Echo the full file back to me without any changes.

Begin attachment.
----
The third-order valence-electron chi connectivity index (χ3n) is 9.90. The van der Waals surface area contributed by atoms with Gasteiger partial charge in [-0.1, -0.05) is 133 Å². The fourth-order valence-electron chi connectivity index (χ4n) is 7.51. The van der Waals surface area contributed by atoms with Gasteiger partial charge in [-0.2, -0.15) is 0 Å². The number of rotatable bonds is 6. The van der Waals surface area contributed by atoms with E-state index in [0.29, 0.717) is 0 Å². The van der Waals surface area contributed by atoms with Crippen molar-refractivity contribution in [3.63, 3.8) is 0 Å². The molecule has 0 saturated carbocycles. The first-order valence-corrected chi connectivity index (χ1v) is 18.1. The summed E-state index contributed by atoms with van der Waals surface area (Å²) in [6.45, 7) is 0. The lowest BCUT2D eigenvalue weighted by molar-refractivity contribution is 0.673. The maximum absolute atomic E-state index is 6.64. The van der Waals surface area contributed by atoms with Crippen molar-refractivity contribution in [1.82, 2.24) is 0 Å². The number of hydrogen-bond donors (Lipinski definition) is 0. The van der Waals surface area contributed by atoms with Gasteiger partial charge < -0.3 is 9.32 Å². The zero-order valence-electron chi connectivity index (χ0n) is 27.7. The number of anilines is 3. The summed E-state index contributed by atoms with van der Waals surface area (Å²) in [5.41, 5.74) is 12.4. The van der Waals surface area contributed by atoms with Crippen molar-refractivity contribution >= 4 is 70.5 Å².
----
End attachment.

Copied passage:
The third-order valence-electron chi connectivity index (χ3n) is 9.90. The van der Waals surface area contributed by atoms with Gasteiger partial charge in [-0.1, -0.05) is 133 Å². The fourth-order valence-electron chi connectivity index (χ4n) is 7.51. The van der Waals surface area contributed by atoms with Gasteiger partial charge in [-0.2, -0.15) is 0 Å². The number of rotatable bonds is 6. The van der Waals surface area contributed by atoms with E-state index in [0.29, 0.717) is 0 Å². The van der Waals surface area contributed by atoms with Crippen molar-refractivity contribution in [3.63, 3.8) is 0 Å². The molecule has 0 saturated carbocycles. The first-order valence-corrected chi connectivity index (χ1v) is 18.1. The summed E-state index contributed by atoms with van der Waals surface area (Å²) in [6.45, 7) is 0. The lowest BCUT2D eigenvalue weighted by molar-refractivity contribution is 0.673. The maximum absolute atomic E-state index is 6.64. The van der Waals surface area contributed by atoms with Crippen molar-refractivity contribution in [1.82, 2.24) is 0 Å². The number of hydrogen-bond donors (Lipinski definition) is 0. The van der Waals surface area contributed by atoms with Gasteiger partial charge < -0.3 is 9.32 Å². The zero-order valence-electron chi connectivity index (χ0n) is 27.7. The number of anilines is 3. The summed E-state index contributed by atoms with van der Waals surface area (Å²) in [5.41, 5.74) is 12.4. The van der Waals surface area contributed by atoms with Crippen molar-refractivity contribution >= 4 is 70.5 Å².